Volume 454, Number 2, August I 2006
APEX Special Booklet
|Page(s)||L79 - L82|
|Published online||11 July 2006|
Letter to the Editor
CO and CH3OH observations of the BHR71 outflows with APEX
Max-Planck-Institut für Radioastronomie, Auf dem Hügel 69, 53121 Bonn, Germany e-mail: [bparise;belloche;sleurini;schilke;wyrowski;rguesten]@mpifr-bonn.mpg.de
Accepted: 9 May 2006
Context.Highly-collimated outflows are believed to be the earliest stage in outflow evolution, so their study is essential for understanding the processes driving outflows. The BHR71 Bok globule is known to harbour such a highly-collimated outflow, which is powered by a protostar belonging to a protobinary system.
Aims.We aimed at investigating the interaction of collimated outflows with the ambient molecular cloud by using molecular tracers.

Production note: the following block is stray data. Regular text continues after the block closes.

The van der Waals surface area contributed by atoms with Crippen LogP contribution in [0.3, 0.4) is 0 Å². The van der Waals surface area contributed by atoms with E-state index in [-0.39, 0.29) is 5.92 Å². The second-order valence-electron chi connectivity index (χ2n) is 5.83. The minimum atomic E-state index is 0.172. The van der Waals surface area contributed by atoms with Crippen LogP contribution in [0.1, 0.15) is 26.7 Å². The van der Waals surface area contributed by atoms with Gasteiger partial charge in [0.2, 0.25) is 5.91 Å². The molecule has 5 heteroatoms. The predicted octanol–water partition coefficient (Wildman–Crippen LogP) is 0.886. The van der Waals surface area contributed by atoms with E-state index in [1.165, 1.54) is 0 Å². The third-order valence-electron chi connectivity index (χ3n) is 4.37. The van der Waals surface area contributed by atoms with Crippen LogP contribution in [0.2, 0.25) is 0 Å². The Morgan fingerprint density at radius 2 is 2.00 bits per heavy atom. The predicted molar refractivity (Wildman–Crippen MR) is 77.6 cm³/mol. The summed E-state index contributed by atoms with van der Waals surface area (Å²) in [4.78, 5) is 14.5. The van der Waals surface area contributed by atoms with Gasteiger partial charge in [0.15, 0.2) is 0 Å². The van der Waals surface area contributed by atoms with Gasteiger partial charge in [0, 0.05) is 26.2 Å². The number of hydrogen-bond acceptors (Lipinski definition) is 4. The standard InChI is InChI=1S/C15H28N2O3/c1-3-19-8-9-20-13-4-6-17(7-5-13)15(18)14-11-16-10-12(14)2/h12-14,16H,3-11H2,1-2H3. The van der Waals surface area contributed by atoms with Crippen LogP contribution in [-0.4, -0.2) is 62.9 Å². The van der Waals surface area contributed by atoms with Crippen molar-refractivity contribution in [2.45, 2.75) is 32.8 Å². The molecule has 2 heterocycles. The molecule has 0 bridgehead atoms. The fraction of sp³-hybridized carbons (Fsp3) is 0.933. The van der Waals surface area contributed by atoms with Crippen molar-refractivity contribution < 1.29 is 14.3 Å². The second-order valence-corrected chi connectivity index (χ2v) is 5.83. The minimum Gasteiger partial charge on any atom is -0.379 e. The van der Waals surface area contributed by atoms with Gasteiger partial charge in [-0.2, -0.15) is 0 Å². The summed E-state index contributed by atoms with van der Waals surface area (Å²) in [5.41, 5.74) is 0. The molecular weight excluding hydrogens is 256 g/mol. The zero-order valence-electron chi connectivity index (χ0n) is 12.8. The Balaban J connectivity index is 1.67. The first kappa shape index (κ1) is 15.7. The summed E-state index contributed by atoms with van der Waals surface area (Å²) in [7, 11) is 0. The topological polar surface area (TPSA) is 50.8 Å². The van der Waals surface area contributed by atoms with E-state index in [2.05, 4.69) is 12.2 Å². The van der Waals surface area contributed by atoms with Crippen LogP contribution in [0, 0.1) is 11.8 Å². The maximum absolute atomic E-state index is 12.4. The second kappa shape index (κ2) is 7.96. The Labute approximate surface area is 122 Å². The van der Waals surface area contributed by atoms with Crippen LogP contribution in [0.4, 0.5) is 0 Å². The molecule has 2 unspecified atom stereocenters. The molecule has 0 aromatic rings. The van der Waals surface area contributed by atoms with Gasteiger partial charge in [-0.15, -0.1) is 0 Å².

Methods.We mapped the BHR71 highly-collimated outflow in CO(3–2) with the APEX telescope, and observed several bright points of the outflow in the molecular transitions CO(4–3), 13CO(3–2), C18O(3–2), and CH3OH(7–6). We use an LVG code to characterise the temperature enhancements in these regions.
Results.In our CO(3–2) map, the second outflow driven by IRS2, which is the second source of the binary system, is completely revealed and shown to be bipolar. We also measure temperature enhancements in the lobes. The CO and methanol LVG modelling points to temperatures between 30 and 50 K in the IRS1 outflow, while the IRS2 outflow seems to be warmer (up to 300 K).
Key words: stars: formation / ISM: jets and outflows
© ESO, 2006
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